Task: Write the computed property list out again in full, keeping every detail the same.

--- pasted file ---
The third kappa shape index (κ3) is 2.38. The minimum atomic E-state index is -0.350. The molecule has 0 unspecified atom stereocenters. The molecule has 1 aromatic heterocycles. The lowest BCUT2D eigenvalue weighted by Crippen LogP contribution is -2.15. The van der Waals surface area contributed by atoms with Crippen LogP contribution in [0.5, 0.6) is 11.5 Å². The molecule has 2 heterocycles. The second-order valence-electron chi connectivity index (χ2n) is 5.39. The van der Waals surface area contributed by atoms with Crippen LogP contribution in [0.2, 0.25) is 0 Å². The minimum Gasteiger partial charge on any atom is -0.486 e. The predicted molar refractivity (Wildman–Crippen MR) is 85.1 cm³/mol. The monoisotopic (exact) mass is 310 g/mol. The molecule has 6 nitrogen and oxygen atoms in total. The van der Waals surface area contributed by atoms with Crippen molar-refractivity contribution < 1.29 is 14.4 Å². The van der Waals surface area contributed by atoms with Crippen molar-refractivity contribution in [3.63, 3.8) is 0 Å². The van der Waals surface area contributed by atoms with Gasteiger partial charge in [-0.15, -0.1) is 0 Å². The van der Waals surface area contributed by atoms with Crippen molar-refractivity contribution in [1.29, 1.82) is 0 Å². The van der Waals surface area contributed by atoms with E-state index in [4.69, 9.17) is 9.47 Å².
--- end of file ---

The third kappa shape index (κ3) is 2.38. The minimum atomic E-state index is -0.350. The molecule has 0 unspecified atom stereocenters. The molecule has 1 aromatic heterocycles. The lowest BCUT2D eigenvalue weighted by Crippen LogP contribution is -2.15. The van der Waals surface area contributed by atoms with Crippen LogP contribution in [0.5, 0.6) is 11.5 Å². The molecule has 2 heterocycles. The second-order valence-electron chi connectivity index (χ2n) is 5.39. The van der Waals surface area contributed by atoms with Crippen LogP contribution in [0.2, 0.25) is 0 Å². The minimum Gasteiger partial charge on any atom is -0.486 e. The predicted molar refractivity (Wildman–Crippen MR) is 85.1 cm³/mol. The monoisotopic (exact) mass is 310 g/mol. The molecule has 6 nitrogen and oxygen atoms in total. The van der Waals surface area contributed by atoms with Crippen molar-refractivity contribution < 1.29 is 14.4 Å². The van der Waals surface area contributed by atoms with Crippen molar-refractivity contribution in [3.63, 3.8) is 0 Å². The van der Waals surface area contributed by atoms with Gasteiger partial charge in [-0.15, -0.1) is 0 Å². The van der Waals surface area contributed by atoms with Crippen molar-refractivity contribution in [1.29, 1.82) is 0 Å². The van der Waals surface area contributed by atoms with E-state index in [4.69, 9.17) is 9.47 Å².